Sat, 13 May 2000

Sketch artist proves simple is beautiful

By Tarko Sudiarno

SURABAYA (JP): Among jostling photographers taking pictures of a recent royal wedding in Solo palace, a man was seen busily scribbling with a pencil on a piece of paper. In no time, it was full of illegible lines and squiggles.

His hand kept moving, however, and his eyes were fixed hawk- like on the bride and the bridegroom. He stood apart from the rowdy photographers to avoid being knocked around while he worked.

His name is Muntolip Prasojo, a sketch artist from Surabaya. He is popular among arts collectors in Jakarta, Surabaya and Bali.

The gray-haired 69-year-old was racing against the clock to sketch the royal wedding.

He is a fast worker. With a keen, predatory eye for detail he can finish a sketch in less than five minutes.

Prasojo learned his craft at the Surabaya Academy of Arts and graduated in 1967.

"I also learned from painters like Affandi," he said.

He told me he loved sketching because it has its own uniqueness that not every artist can successfully manage.

"Sketching takes great courage, skill and stamina. I sketch events, which requires precision because the event cannot be repeated. If it is postponed, it would not be a sketch but an ordinary painting, a recreation after the fact," he said.

A good sketch, he emphasized, is one which is simple, where the subject is carefully selected. And this is the greatest challenge: determining what is worth being drawn in a split second. "If you are not fast enough, the moment and the subject are gone. Unlike in photography, a sketch cannot put all the objects in one frame."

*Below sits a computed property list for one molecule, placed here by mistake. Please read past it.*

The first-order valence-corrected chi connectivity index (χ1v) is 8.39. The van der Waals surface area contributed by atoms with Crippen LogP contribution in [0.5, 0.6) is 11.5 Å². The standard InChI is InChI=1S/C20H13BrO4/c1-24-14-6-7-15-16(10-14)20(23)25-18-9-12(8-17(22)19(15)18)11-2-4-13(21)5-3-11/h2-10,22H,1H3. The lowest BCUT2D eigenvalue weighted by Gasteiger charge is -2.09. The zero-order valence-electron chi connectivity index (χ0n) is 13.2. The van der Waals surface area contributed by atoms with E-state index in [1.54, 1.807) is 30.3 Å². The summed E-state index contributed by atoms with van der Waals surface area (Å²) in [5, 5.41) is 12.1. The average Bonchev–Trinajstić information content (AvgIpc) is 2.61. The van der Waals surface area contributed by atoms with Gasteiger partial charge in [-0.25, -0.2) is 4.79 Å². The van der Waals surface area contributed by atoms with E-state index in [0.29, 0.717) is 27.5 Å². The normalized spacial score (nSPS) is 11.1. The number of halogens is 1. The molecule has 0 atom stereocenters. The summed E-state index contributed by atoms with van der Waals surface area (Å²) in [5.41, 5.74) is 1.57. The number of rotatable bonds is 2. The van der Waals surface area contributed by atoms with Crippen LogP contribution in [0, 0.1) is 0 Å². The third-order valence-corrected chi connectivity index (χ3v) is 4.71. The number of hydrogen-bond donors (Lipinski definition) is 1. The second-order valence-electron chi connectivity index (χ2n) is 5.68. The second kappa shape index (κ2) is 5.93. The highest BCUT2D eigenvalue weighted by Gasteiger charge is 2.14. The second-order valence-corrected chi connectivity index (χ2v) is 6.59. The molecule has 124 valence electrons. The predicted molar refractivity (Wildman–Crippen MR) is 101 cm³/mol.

Once the sketching begins, the pencil cannot stop and it's "taboo" to erase a line. When the artist makes a mistake, he must continue on in order to maintain originality.

"In painting, the artist will correct his mistakes anytime he feels like it. You cannot do this in sketching, otherwise you will lose the moment."

When asked why he remains loyal to sketching, he jokingly said it was because his name was Prasojo, which means "simplicity" -- the basic characteristics of a good sketch.

He proves this in his work. Simplicity is a dominant feature in his oeuvre. He is also selective about what is included in each work of art.

In the Solo royal wedding ceremonies, he made 15 sketches. Every piece depicted a specific activity. Together they make up a complete sequence of events.

They were all bought by the Solo palace. Prasojo declined to say how much he was paid.

"Having the opportunity to sketch this event was a big honor for me," he said.

Prasojo never leaves home without pencils and paper. He also does sketches of nature like Kali Mas River, Jembatan Merah Bridge and Turi market -- all in Surabaya. When he visited Yogyakarta recently, he sketched landmarks such as Tugu area and life along the Code River.

He is planning to sketch Surabaya on a 5 meter by 2 meter canvas -- taking in Gresik port in the west all the way to Tanjung Perak in the east. Landmarks to be featured in the work include the badly polluted Kenjeran Beach and Turi market.

Prasojo also wants to make sketches of the notorious Dolly red-light district.